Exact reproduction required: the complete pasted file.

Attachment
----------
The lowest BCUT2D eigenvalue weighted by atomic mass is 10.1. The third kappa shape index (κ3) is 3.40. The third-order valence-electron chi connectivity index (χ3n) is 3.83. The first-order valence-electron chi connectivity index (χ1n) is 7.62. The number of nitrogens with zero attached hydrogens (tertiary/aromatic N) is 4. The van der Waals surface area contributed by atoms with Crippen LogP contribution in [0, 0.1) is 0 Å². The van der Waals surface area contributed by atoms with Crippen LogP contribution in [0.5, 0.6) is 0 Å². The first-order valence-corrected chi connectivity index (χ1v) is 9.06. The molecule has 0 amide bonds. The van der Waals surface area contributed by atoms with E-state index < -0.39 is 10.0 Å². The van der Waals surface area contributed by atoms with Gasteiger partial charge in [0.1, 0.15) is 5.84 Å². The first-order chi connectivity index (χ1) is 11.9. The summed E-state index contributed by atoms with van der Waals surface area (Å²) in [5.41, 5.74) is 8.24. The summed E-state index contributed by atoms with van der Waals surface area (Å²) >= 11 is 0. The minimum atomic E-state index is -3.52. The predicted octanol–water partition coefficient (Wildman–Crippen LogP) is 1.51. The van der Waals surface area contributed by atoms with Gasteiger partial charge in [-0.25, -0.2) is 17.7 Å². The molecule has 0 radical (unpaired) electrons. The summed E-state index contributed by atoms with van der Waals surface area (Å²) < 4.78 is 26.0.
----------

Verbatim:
The lowest BCUT2D eigenvalue weighted by atomic mass is 10.1. The third kappa shape index (κ3) is 3.40. The third-order valence-electron chi connectivity index (χ3n) is 3.83. The first-order valence-electron chi connectivity index (χ1n) is 7.62. The number of nitrogens with zero attached hydrogens (tertiary/aromatic N) is 4. The van der Waals surface area contributed by atoms with Crippen LogP contribution in [0, 0.1) is 0 Å². The van der Waals surface area contributed by atoms with Crippen LogP contribution in [0.5, 0.6) is 0 Å². The first-order valence-corrected chi connectivity index (χ1v) is 9.06. The molecule has 0 amide bonds. The van der Waals surface area contributed by atoms with E-state index < -0.39 is 10.0 Å². The van der Waals surface area contributed by atoms with Gasteiger partial charge in [0.1, 0.15) is 5.84 Å². The first-order chi connectivity index (χ1) is 11.9. The summed E-state index contributed by atoms with van der Waals surface area (Å²) in [5.41, 5.74) is 8.24. The summed E-state index contributed by atoms with van der Waals surface area (Å²) >= 11 is 0. The minimum atomic E-state index is -3.52. The predicted octanol–water partition coefficient (Wildman–Crippen LogP) is 1.51. The van der Waals surface area contributed by atoms with Gasteiger partial charge in [-0.25, -0.2) is 17.7 Å². The molecule has 0 radical (unpaired) electrons. The summed E-state index contributed by atoms with van der Waals surface area (Å²) < 4.78 is 26.0.